The Cooking Channel says "Stay Hungry." To hell with that.

Cincinnati Bites
Blue Ash Chili Pancakes

Posted Saturday, June 8, 2013
Note: the following review is for a restaurant that has since closed.

A children's show on PBS was to blame for the scolding, the finger pointing, the furrowed brow and disapproving gaze cast on me like a long, angry shadow. Scrawled repeatedly down the long wall before us, in vivid Crayola technicolor, was the first word I'd ever written. Though I could not yet read, the four letters had been pounded into my brain thanks to a bouncy tune sung by my cheery peers. The word was, "ZOOM," and it would forever haunt my mother's nightmares.

Doodles is the kind of restaurant that brings out that kid in me, the one yearning to pick up a big, fat crayon again and run it along a white, virgin canvas, knowing that I'm free to do so without fear of reproach. The Asian eatery, which invites its patrons to draw on its paper tablecloths, has been firmly rooted in Hyde Park soil for as long as I can remember, serving up its solidly reliable and particularly noodly Chinese and Thai dishes.

Gone are the crowds who'd once packed into the small place; most diners have long since moved on to trendier, more popular fare. The obscurity and anonymity that time affords restaurants like Doodles is borne out of a waning interest, not the quality of the cuisine. That there are also now a dozen or so competing Asian restaurants in the Oakley and Hyde Park area does Doodles no favors. But for some of us yearning to find a quieter spot to enjoy a good meal, these facts make visiting Doodles a sweet deal.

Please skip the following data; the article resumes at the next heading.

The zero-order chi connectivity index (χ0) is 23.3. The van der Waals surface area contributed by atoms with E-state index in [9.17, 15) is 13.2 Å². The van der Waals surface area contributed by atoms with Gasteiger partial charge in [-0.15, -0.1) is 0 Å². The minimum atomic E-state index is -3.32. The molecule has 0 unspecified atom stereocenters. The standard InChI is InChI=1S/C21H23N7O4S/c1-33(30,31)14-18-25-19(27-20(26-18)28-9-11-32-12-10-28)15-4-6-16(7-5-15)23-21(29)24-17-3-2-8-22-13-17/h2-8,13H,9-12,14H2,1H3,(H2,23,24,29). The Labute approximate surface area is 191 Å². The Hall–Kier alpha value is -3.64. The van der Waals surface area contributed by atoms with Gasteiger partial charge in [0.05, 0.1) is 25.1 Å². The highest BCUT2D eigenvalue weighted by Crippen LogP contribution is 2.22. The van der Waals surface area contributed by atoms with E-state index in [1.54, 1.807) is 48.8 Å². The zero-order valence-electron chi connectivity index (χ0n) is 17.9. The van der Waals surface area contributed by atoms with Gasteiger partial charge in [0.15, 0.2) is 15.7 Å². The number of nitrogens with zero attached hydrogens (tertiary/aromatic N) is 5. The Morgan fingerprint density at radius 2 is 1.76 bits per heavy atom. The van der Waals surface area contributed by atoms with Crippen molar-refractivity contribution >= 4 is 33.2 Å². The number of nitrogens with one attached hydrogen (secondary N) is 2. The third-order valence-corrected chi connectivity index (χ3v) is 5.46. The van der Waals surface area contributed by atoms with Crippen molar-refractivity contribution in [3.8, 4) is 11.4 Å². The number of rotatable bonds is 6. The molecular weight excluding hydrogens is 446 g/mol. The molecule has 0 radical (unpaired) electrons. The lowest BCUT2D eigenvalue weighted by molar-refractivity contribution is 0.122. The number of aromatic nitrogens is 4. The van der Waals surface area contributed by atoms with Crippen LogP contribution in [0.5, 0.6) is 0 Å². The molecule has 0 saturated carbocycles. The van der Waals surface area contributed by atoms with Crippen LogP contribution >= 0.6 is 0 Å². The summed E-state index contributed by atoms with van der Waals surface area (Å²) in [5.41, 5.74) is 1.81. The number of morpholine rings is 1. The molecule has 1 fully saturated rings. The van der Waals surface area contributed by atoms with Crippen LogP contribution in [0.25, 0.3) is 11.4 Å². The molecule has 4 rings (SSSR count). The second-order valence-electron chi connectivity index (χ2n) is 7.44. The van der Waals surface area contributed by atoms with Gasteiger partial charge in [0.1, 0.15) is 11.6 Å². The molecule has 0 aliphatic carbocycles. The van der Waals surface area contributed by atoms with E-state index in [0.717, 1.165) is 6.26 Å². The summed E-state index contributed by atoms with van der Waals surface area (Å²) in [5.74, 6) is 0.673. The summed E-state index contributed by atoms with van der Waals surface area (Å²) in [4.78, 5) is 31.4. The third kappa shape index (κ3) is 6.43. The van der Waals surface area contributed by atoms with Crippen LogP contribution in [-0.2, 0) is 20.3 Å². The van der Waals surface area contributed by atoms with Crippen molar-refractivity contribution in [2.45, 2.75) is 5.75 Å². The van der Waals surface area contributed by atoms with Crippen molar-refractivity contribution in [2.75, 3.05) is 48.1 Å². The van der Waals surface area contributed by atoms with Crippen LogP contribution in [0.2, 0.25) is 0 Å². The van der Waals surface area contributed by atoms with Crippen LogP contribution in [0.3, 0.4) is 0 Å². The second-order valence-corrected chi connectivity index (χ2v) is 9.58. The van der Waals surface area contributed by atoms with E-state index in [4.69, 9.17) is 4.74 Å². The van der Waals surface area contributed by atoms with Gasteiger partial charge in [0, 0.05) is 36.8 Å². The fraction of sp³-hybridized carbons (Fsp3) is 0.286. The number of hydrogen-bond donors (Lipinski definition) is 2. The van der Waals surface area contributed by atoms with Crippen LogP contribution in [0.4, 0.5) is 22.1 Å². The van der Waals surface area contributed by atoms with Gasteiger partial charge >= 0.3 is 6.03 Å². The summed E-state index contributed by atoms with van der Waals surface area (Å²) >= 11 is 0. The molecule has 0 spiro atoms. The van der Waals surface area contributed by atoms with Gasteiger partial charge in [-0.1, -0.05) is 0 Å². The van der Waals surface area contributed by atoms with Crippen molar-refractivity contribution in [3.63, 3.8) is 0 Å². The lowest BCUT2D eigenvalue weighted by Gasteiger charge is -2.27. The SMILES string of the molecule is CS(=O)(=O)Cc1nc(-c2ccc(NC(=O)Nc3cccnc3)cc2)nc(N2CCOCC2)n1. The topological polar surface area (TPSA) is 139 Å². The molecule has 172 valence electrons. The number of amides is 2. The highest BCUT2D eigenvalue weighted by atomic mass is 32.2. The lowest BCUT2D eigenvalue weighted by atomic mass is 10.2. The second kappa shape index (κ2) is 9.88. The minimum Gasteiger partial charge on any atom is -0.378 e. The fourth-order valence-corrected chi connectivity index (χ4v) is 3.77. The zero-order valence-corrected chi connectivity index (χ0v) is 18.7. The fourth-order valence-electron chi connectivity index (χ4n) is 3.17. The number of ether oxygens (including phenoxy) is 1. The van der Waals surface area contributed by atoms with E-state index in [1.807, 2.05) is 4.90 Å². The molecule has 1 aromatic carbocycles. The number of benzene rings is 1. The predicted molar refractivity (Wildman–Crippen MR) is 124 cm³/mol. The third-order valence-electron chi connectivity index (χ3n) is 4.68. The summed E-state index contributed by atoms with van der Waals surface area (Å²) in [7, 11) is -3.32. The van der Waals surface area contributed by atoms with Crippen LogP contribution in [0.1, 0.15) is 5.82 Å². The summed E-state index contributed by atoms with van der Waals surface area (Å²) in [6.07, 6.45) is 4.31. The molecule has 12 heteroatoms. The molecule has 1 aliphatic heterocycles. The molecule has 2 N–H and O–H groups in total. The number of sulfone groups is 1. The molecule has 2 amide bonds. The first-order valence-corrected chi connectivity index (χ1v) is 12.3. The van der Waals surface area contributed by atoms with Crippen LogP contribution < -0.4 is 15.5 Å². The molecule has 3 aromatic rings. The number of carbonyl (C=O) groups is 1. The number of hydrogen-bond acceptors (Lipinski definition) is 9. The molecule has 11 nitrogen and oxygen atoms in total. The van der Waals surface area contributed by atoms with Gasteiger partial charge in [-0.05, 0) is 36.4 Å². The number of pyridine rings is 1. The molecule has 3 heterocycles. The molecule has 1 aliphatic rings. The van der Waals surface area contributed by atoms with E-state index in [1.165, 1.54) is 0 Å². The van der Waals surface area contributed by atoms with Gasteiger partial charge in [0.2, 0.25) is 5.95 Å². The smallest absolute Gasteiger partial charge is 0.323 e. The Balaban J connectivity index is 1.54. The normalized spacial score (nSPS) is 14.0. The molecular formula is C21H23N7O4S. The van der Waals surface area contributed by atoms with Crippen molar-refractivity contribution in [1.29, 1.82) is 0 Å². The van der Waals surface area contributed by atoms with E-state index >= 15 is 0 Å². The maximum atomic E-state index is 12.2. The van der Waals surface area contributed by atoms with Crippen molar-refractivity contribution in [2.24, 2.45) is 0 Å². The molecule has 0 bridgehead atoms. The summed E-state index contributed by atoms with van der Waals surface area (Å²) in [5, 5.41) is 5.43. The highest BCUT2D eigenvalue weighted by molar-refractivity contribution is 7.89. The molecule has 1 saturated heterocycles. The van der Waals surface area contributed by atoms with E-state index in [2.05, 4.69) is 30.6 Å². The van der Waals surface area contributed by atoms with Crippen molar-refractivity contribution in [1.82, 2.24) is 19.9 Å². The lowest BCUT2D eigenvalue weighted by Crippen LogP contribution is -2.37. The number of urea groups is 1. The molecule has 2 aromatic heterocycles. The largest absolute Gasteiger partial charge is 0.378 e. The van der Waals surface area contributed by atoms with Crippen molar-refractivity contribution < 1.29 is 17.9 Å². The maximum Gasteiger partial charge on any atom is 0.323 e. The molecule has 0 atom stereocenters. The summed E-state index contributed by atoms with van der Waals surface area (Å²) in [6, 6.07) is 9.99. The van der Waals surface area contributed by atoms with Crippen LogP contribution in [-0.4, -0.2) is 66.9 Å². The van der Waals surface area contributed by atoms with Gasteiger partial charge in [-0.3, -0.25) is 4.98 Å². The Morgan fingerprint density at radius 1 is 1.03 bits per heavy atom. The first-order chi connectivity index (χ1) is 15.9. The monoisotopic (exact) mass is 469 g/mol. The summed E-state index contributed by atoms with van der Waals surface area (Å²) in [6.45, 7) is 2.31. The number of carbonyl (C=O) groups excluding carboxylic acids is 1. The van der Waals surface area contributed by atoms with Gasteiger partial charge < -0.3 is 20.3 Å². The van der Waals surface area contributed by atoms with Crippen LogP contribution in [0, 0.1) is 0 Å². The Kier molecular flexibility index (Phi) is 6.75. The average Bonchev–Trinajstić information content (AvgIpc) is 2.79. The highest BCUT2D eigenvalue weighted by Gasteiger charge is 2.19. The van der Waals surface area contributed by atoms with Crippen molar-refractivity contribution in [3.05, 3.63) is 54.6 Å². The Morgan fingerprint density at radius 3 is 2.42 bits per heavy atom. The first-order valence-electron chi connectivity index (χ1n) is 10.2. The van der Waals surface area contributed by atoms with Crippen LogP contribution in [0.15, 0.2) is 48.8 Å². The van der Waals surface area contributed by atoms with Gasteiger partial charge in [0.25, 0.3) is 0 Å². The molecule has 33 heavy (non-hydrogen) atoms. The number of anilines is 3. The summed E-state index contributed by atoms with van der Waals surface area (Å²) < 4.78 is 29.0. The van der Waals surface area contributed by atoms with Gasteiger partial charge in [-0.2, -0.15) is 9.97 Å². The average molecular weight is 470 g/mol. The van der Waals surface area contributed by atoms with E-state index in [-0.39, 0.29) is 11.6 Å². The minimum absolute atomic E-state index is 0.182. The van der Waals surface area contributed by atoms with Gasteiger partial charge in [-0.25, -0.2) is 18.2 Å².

Still, the restaurant hasn't exactly become a forgotten haven for misfits and senior citizens. It caters to an eclectic group of all ages, juggles a steady stream of take-out orders and continues to make subtle updates to its menu.

The restaurant's east and south walls of glass offer gleaming light cascading down on tables covered in heavy white paper and armed with crayons. Hanging on one wall near the cash register are some notable customer drawings, some simple and cartoonish, others as intricate and as colorful as a Monet landscape.

We stopped in for our customary appetizer round of spicy shrimp wontons, served with vibrant green, steamed broccoli and a sweet and tangy dipping sauce. Within five minutes of sitting down, our first "doodle" had already defiled the tablecloth.

spicy shrimp wontons with broccoli

The appetizer was simple but satisfying: the broccoli wasn't overcooked, still offering resistance against a fork. The wontons were blanketed in a light sauce, then topped with crushed peanuts and a gentle dusting of scallions.